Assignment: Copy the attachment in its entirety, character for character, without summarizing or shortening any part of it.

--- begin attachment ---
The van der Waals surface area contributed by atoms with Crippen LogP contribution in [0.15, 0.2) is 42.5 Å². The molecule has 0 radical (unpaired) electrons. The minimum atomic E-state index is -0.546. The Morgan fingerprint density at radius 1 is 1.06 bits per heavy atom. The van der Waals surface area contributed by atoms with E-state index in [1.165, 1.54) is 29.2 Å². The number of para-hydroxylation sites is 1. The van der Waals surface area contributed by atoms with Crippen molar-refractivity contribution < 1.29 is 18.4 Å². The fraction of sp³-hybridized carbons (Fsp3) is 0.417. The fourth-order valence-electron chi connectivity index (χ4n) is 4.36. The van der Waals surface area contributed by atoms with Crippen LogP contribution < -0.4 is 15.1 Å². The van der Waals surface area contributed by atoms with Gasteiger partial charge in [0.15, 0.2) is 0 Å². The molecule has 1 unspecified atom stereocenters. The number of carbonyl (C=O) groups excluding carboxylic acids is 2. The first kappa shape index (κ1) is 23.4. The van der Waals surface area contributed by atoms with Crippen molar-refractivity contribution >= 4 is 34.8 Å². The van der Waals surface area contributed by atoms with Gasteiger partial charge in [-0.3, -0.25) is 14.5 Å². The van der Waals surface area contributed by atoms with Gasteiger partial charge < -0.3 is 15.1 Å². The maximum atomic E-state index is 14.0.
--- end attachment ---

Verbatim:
The van der Waals surface area contributed by atoms with Crippen LogP contribution in [0.15, 0.2) is 42.5 Å². The molecule has 0 radical (unpaired) electrons. The minimum atomic E-state index is -0.546. The Morgan fingerprint density at radius 1 is 1.06 bits per heavy atom. The van der Waals surface area contributed by atoms with E-state index in [1.165, 1.54) is 29.2 Å². The number of para-hydroxylation sites is 1. The van der Waals surface area contributed by atoms with Crippen molar-refractivity contribution < 1.29 is 18.4 Å². The fraction of sp³-hybridized carbons (Fsp3) is 0.417. The fourth-order valence-electron chi connectivity index (χ4n) is 4.36. The van der Waals surface area contributed by atoms with Crippen LogP contribution < -0.4 is 15.1 Å². The van der Waals surface area contributed by atoms with Gasteiger partial charge in [0.15, 0.2) is 0 Å². The molecule has 1 unspecified atom stereocenters. The number of carbonyl (C=O) groups excluding carboxylic acids is 2. The first kappa shape index (κ1) is 23.4. The van der Waals surface area contributed by atoms with Crippen molar-refractivity contribution >= 4 is 34.8 Å². The van der Waals surface area contributed by atoms with Gasteiger partial charge in [-0.3, -0.25) is 14.5 Å². The van der Waals surface area contributed by atoms with Gasteiger partial charge < -0.3 is 15.1 Å². The maximum atomic E-state index is 14.0.